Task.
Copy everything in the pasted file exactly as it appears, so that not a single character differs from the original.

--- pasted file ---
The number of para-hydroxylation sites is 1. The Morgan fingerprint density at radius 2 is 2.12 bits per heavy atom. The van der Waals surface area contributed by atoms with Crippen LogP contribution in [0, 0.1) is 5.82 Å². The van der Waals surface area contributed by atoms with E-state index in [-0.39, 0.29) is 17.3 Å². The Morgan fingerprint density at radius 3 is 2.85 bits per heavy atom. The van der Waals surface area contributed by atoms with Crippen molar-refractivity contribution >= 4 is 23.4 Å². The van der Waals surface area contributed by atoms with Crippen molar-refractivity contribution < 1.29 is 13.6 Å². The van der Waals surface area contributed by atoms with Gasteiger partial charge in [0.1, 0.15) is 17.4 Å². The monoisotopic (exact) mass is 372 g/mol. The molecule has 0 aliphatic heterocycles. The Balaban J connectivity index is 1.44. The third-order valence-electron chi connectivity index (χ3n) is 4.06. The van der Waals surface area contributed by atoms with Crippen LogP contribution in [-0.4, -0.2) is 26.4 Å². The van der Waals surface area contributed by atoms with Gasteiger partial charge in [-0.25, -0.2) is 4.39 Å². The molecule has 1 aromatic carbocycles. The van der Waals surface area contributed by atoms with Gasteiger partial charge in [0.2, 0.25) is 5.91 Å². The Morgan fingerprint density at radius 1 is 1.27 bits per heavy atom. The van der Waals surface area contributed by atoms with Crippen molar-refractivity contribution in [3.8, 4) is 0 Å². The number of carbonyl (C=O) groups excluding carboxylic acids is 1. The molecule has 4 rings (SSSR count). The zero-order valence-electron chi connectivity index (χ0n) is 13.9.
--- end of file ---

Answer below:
The number of para-hydroxylation sites is 1. The Morgan fingerprint density at radius 2 is 2.12 bits per heavy atom. The van der Waals surface area contributed by atoms with Crippen LogP contribution in [0, 0.1) is 5.82 Å². The van der Waals surface area contributed by atoms with E-state index in [-0.39, 0.29) is 17.3 Å². The Morgan fingerprint density at radius 3 is 2.85 bits per heavy atom. The van der Waals surface area contributed by atoms with Crippen molar-refractivity contribution >= 4 is 23.4 Å². The van der Waals surface area contributed by atoms with Crippen molar-refractivity contribution < 1.29 is 13.6 Å². The van der Waals surface area contributed by atoms with Gasteiger partial charge in [0.1, 0.15) is 17.4 Å². The monoisotopic (exact) mass is 372 g/mol. The molecule has 0 aliphatic heterocycles. The Balaban J connectivity index is 1.44. The third-order valence-electron chi connectivity index (χ3n) is 4.06. The van der Waals surface area contributed by atoms with Crippen LogP contribution in [-0.4, -0.2) is 26.4 Å². The van der Waals surface area contributed by atoms with Gasteiger partial charge in [-0.25, -0.2) is 4.39 Å². The molecule has 1 aromatic carbocycles. The van der Waals surface area contributed by atoms with Gasteiger partial charge in [0.2, 0.25) is 5.91 Å². The Morgan fingerprint density at radius 1 is 1.27 bits per heavy atom. The van der Waals surface area contributed by atoms with Crippen molar-refractivity contribution in [3.8, 4) is 0 Å². The number of carbonyl (C=O) groups excluding carboxylic acids is 1. The molecule has 4 rings (SSSR count). The zero-order valence-electron chi connectivity index (χ0n) is 13.9.